Today is Yom HaShoah, otherwise known as Holocaust Remembrance Day. The first Holocaust Remembrance Day occurred on December 28, 1949; the Israeli Knesset later moved the observance to April 12, 1951 (the 27th day of the Hebrew month of Nisan). This specific day was chosen because it marked the start of the Warsaw Ghetto Uprising of 1943. And although the holiday began in Israel shortly after it was established, the Jewish community outside of Israel also began commemorating it.
Learning about and studying the Holocaust was a formative part of my teenage years. During my senior year in high school, I became a Holocaust docent through a Holocaust organization in the Bay Area. In this role, I went to middle schools around the area to do presentations about the Holocaust.
It was that same year in 1992, on Yom HaShoah, that I wore a kippah to school (or really anywhere else outside of my house or at synagogue). I can still remember how proud I felt wearing it. I must have been stopped by at least 100 people in my school, asking me why I was wearing it and why I did do it that day. I enjoyed educating people so much that I decided to wear it again the next day and have worn one ever since. For me, it was one way I could share our story, not just about the Holocaust, but our Jewish story, traditions, beliefs, and values with others.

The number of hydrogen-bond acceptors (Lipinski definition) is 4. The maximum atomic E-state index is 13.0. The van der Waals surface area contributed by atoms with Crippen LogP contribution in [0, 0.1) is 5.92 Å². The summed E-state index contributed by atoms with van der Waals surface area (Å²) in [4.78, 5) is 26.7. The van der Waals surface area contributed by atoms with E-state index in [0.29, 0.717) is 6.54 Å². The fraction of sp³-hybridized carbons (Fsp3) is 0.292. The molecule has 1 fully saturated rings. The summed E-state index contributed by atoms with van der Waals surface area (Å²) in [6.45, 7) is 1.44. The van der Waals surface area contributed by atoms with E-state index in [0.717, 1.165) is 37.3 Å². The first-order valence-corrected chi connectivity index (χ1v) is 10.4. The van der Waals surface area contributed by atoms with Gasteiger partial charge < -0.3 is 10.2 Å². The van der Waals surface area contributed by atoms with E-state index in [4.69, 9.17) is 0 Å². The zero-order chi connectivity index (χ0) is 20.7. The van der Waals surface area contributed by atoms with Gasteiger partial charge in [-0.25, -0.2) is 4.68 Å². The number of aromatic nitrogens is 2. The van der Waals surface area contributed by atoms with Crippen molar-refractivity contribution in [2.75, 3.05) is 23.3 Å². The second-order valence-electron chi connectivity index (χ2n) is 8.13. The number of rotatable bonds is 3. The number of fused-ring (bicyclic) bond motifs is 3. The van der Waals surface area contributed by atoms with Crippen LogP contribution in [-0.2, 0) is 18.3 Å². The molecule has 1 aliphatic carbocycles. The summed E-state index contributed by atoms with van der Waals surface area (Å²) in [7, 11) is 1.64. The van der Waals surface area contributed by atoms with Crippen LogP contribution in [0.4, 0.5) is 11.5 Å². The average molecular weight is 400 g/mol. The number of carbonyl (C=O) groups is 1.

In fact, from the time I was a college student until I was in my 30s, I always enjoyed wearing my "fun" kippot – my Mickey Mouse, Looney Tunes, Winnie-the-Pooh, or my watermelon one in public because I felt I would be more approachable for people to stop me and ask questions about Judaism. I vividly remember someone tapping me on the shoulder at the Dallas airport, having a 25-minute conversation about religion, and answering questions that he had always wanted to ask someone Jewish but had been afraid to ask. He told me he decided to stop me because of the Mickey Mouse design on my kippah.
I was reminded of this story and my kippah-wearing "anniversary" during a meeting I had yesterday with the Consul General of Israel while interviewing him for an upcoming article in JLife SGPV magazine. We were discussing how for many people, the Holocaust is how they feel connected to their Judaism and that we are responsible for educating people about our experiences as Jews, including the lessons of the Holocaust.
Later this week, I will be doing just that when I make a presentation to the FBI's Los Angeles Field Office about the Holocaust and how lessons learned are still relevant today.
I encourage you to take a moment today, even if you read this message after Yom HaShoah has ended, and remember. Remember those who were murdered. Remember those who risked their own lives, even their family's lives, to do what was right. Remember the Allied soldiers tasked with helping restore hope for those who survived the horrors of the camps. By doing this and sharing what happened with others, you will be doing your part to ensure future generations NEVER FORGET!
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